Recently a well known economist wrote a piece about Latin American economies, noting that “the spectrum of economic policies in the region in the last few years has spanned the entire range from pragmatism to populism…At the very far left corner there is the extreme radical populism of Venezuela’s Chavez.”
An examination of Venezuela’s recent economic performance suggests that the country’s economic policies actually fall into the pragmatic camp, not the populist one.
A look at macroeconomic indicators shows that the economy is performing well. Economic growth has been the fastest in Latin America for each of the past two years. In the first quarter of 2006 growth continued apace, registering 9.3%. Yet in the midst of the economic boom, inflation has been halved. This year, at least one forecaster expects Venezuela to experience its lowest inflation in 18 years though it will still be one of the highest in Latin America. Declining inflation in the midst of an economic boom, while not unprecedented, is atypical and suggests pragmatic economic management.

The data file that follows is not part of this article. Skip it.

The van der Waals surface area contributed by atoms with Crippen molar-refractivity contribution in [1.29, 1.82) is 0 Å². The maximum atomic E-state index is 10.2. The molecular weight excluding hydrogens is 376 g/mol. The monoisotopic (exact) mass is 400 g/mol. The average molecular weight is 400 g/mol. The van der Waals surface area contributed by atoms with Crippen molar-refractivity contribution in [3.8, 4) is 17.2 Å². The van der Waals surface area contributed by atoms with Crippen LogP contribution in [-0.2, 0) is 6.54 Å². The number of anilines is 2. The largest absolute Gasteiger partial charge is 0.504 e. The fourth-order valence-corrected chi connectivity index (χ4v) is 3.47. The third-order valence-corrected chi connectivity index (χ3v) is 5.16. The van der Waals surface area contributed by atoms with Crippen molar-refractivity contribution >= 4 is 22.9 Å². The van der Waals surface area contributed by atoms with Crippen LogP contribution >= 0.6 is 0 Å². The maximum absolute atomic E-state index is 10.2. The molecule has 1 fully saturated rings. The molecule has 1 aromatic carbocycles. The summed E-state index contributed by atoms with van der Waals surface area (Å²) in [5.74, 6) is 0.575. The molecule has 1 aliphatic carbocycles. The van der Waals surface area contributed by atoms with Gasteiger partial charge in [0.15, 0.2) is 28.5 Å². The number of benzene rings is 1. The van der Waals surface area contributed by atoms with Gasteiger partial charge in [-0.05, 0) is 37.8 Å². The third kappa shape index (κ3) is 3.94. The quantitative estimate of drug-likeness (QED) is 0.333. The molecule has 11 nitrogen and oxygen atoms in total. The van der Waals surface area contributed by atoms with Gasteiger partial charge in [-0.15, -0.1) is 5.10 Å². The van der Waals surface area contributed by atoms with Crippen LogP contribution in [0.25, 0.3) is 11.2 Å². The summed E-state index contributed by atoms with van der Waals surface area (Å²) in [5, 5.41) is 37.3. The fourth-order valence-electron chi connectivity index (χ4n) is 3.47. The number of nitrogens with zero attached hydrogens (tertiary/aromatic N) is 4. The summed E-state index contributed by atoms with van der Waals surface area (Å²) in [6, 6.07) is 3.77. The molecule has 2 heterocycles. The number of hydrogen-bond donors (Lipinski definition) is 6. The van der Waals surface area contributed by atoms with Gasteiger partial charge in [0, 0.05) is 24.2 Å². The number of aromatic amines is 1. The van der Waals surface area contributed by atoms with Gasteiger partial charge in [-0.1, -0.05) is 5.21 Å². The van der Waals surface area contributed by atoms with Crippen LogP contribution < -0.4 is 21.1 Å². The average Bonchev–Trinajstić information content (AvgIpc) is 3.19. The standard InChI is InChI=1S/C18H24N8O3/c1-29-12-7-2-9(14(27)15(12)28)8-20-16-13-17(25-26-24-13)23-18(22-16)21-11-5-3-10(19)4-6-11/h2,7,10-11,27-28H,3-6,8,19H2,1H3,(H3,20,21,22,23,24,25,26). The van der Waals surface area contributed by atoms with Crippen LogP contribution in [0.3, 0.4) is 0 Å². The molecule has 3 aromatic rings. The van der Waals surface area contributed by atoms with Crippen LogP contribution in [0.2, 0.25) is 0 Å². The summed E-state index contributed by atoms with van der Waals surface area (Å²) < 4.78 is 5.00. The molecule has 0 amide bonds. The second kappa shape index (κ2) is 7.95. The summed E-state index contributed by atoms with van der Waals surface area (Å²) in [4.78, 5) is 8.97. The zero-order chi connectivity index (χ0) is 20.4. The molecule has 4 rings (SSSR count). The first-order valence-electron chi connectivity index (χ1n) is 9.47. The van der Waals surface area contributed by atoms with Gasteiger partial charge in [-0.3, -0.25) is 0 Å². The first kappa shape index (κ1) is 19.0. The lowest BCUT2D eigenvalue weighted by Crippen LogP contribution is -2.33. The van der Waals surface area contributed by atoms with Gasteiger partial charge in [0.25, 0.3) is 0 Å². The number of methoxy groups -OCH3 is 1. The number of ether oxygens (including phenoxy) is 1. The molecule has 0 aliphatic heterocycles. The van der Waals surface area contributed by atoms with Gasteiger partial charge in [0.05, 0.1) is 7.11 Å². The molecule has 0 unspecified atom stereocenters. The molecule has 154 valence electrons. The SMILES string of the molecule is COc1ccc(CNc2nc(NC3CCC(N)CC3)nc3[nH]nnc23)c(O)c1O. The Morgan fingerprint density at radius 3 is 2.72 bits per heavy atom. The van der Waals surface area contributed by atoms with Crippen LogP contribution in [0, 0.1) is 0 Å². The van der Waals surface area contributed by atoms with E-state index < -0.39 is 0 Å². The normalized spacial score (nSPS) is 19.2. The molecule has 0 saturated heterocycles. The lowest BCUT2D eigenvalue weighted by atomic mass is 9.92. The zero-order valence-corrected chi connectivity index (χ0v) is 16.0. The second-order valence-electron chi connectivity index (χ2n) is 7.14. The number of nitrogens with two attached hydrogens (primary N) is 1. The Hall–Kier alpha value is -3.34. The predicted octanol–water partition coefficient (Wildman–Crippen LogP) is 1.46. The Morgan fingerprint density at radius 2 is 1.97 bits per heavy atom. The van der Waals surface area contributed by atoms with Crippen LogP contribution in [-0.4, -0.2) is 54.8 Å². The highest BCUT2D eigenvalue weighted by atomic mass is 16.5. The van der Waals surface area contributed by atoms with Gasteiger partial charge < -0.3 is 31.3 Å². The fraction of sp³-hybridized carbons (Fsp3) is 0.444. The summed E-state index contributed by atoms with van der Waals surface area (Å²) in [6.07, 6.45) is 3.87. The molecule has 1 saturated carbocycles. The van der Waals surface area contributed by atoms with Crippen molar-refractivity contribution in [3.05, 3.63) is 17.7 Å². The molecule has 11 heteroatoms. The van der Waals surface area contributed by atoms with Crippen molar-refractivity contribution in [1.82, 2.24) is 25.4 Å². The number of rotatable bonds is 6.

Factoring in social indicators, Venezuelan economic performance looks even better. Unemployment has been steadily dropping, reaching 10.1% in April 2006. In 2005 the government’s index of social wellbeing reached its highest level in 10 years. Incomes of the poor doubled in the past two years. The poverty rate, which had been increasing for most of the past twenty-five years, has been dropping. In fact, the World Bank recently noted that “Venezuela has achieved substantial improvements in the fight against poverty.”
Critics tend to credit increasing oil prices for the resurgence of the economy and dismiss the government’s economic management. As the petroleum sector accounts for roughly one-third of GDP, around 80% of export earnings, and over half of government operating revenues, there is no denying that Venezuela’s fortunes depend on it. However, a boom in the price of a commodity can be a mixed blessing, which introduces a special set of challenges, called the “Dutch disease” or “resource curse.” Many observers of the Venezuelan economy tend to ignore these challenges.